Newsletter Fall 2010
November 1, 2010 * Fall 2010 Issue
A Newsletter on Assessment
The Office of Academic Assessment, with the support of Undergraduate Programs/Core, and the contributions of USM faculty, is distributing a newsletter each semester, beginning with this Fall 2010 issue.
The purpose of this newsletter is to share perspectives, research, and other information about inquiry into student learning at the institutional, program, and course level. In addition, the newsletter provides information about inquiry into student learning at USM, focusing especially on faculty projects.
Faculty Inquiry into Student Learning
This issue's articles discuss faculty involvement in systematically investigating how and what students are learning. See also the results of the NILOA (National Institute for Learning Outcomes Assessment) survey regarding what provosts and chief academic officers are saying about assessment. Two of USM's faculty members, Adam Tuchinsky and Ann Dean, describe recent activities focused on inquiry into student learning.
*EYE Fall 09 Cohort
See the EYE program assessment report, results of the students who enrolled in an EYE course in the Fall 2009 semester.
Adam Tuchinsky describes his experience with EYE 117: Thoreau: Nature, Society and Self and the assessment of course outcomes.
Ann Dean examines the ENG 104, College Writing 4-credit Course.
An article from Inside Higher Education, May 28, 2010 issue.
James Slevin, College English, Vol 63, No 3. Jan 2001.
Kuh, G., &Ikenberry, S. (2009). More than you think, Less than we need: Learning Outcomes Assessment in American Higher Education. Urbana, IL: University of Illinois and Indiana University, National Institute for Learning Outcomes Assessment (NILOA).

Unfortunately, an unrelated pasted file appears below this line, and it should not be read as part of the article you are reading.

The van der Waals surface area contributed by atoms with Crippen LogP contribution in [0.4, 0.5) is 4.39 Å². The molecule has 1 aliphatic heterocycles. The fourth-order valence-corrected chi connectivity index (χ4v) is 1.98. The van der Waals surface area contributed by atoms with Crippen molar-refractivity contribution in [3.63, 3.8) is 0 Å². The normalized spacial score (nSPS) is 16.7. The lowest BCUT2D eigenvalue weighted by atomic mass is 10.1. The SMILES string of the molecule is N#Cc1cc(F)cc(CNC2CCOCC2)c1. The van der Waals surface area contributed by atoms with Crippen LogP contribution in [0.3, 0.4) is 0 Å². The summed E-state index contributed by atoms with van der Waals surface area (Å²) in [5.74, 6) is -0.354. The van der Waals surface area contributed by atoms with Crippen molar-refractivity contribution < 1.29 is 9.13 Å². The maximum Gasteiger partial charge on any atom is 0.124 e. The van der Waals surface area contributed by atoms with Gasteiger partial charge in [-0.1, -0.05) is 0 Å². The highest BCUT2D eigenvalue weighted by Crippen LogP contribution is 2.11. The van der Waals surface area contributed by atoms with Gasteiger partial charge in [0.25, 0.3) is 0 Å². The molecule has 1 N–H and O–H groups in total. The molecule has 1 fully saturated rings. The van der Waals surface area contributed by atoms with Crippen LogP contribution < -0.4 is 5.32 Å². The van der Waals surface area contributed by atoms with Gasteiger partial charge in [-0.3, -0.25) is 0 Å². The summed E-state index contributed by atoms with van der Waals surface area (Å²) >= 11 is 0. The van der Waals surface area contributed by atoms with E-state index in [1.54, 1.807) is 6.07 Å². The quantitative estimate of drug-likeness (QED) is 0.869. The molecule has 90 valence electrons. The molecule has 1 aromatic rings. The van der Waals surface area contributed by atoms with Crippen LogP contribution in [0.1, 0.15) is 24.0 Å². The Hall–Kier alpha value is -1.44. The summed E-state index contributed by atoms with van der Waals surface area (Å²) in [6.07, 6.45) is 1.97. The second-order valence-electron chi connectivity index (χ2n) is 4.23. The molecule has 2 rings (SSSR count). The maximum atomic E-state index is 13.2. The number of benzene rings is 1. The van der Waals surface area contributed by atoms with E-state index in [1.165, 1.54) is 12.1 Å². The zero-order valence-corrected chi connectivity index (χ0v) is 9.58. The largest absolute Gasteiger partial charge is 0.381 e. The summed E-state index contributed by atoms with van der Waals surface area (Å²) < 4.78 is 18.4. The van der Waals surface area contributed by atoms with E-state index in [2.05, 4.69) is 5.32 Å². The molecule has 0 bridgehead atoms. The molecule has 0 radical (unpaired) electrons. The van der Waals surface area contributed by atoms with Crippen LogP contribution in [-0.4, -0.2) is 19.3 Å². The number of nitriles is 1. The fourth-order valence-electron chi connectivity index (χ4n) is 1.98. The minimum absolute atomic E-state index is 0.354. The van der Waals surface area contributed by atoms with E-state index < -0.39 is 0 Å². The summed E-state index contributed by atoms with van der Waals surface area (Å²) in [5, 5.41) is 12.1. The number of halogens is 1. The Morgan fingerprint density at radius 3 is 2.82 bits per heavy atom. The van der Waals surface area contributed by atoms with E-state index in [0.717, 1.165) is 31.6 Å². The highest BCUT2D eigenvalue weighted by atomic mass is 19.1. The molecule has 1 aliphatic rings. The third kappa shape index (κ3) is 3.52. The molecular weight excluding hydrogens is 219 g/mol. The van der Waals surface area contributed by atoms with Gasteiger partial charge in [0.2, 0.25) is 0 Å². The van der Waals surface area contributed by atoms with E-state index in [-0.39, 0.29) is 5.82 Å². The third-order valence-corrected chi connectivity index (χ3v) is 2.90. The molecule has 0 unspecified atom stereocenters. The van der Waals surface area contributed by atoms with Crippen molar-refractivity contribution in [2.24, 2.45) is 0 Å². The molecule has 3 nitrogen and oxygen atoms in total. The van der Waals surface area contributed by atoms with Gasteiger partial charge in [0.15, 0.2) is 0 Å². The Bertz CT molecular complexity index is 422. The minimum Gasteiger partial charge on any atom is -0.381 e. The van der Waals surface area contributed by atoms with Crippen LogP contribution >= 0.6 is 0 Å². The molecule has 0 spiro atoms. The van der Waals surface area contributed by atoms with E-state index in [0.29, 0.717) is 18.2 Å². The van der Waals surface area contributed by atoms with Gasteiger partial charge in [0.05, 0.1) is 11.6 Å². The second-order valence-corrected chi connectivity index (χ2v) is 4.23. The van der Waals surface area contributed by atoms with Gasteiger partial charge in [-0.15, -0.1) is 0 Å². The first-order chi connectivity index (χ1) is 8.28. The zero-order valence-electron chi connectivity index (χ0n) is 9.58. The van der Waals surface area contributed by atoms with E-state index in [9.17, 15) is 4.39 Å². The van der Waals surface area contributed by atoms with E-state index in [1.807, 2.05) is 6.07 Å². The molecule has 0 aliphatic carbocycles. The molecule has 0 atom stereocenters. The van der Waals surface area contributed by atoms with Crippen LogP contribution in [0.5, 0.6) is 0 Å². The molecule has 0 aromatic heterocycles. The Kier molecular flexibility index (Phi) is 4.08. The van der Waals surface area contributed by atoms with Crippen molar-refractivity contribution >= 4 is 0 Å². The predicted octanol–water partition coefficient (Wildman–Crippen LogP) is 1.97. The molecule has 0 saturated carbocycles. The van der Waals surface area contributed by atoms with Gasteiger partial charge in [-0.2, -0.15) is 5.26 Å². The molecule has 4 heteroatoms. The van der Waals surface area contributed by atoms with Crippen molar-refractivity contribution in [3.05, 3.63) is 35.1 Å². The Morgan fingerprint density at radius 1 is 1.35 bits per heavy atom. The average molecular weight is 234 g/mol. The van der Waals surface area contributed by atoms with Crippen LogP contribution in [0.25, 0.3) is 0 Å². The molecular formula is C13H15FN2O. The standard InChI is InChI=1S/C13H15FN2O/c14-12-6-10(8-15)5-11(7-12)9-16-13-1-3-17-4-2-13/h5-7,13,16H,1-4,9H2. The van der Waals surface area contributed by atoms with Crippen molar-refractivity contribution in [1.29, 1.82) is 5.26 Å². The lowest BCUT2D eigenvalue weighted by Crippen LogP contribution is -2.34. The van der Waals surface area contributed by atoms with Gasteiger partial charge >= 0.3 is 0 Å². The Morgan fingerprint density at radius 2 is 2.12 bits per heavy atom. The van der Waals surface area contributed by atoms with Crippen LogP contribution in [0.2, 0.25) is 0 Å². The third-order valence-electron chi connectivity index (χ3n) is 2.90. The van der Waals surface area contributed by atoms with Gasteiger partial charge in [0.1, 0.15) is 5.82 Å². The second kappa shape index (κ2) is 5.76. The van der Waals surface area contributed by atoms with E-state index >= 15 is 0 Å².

ETS researchers developed a framework to improve the collection and dissemination of information on student learning outcomes. Here is their report on a practical approach to help meet the call for accountability. “A Culture of Evidence: An Evidence-Centered Approach to Accountability for Student Learning Outcomes” by Catherine Millett, David Payne, Carol Dwyer, Leslie Stickler, Jon Alexiou, 2008.
Do our students leave USM with the knowledge, proficiencies, and commitments a USM education is supposed to foster? What are we doing well and why? What can we do better, and how? These are the questions that assessment is intended to answer...St.Olaf College's website (linked above) includes a brief tutorial on how and why we do assessment at the college level.
A simple way to examine the gap between what you think your students are learning and what they are actual learning…see one type of classroom technique that you can use today.
*NSSE-FSSE 2011 updates
USM will participate in the Surveys on Student Engagement for Spring 2011.
*If you have any feedback about this first issue, or would like to submit an article to share, or if you have any suggestions for future assessment themes, please email: email@example.com.